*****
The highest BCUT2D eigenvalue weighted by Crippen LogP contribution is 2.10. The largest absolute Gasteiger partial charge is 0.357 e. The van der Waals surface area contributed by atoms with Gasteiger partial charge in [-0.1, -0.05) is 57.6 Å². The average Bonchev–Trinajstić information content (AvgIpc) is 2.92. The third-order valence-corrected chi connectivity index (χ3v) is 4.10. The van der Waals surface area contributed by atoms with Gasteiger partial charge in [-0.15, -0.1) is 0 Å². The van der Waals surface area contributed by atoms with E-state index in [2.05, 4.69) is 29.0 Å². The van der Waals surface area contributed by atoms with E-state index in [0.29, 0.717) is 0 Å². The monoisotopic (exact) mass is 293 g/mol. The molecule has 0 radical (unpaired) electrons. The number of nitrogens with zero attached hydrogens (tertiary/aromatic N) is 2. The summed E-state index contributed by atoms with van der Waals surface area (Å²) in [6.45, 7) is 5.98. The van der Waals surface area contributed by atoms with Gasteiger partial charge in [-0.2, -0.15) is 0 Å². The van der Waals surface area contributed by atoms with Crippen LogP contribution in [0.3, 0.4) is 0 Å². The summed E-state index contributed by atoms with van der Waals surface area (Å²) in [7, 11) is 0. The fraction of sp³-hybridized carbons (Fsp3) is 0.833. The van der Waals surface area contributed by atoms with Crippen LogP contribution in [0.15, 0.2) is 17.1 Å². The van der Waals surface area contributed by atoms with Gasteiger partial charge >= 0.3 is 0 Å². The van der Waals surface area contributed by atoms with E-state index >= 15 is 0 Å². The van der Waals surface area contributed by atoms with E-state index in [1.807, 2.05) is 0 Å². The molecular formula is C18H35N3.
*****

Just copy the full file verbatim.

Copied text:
The highest BCUT2D eigenvalue weighted by Crippen LogP contribution is 2.10. The largest absolute Gasteiger partial charge is 0.357 e. The van der Waals surface area contributed by atoms with Gasteiger partial charge in [-0.1, -0.05) is 57.6 Å². The average Bonchev–Trinajstić information content (AvgIpc) is 2.92. The third-order valence-corrected chi connectivity index (χ3v) is 4.10. The van der Waals surface area contributed by atoms with Gasteiger partial charge in [-0.15, -0.1) is 0 Å². The van der Waals surface area contributed by atoms with E-state index in [2.05, 4.69) is 29.0 Å². The van der Waals surface area contributed by atoms with E-state index in [0.29, 0.717) is 0 Å². The monoisotopic (exact) mass is 293 g/mol. The molecule has 0 radical (unpaired) electrons. The number of nitrogens with zero attached hydrogens (tertiary/aromatic N) is 2. The summed E-state index contributed by atoms with van der Waals surface area (Å²) in [6.45, 7) is 5.98. The van der Waals surface area contributed by atoms with Gasteiger partial charge in [-0.2, -0.15) is 0 Å². The van der Waals surface area contributed by atoms with Crippen LogP contribution in [0.3, 0.4) is 0 Å². The summed E-state index contributed by atoms with van der Waals surface area (Å²) in [7, 11) is 0. The fraction of sp³-hybridized carbons (Fsp3) is 0.833. The van der Waals surface area contributed by atoms with Crippen LogP contribution in [0.15, 0.2) is 17.1 Å². The van der Waals surface area contributed by atoms with Gasteiger partial charge >= 0.3 is 0 Å². The van der Waals surface area contributed by atoms with E-state index >= 15 is 0 Å². The van der Waals surface area contributed by atoms with E-state index in [1.807, 2.05) is 0 Å². The molecular formula is C18H35N3.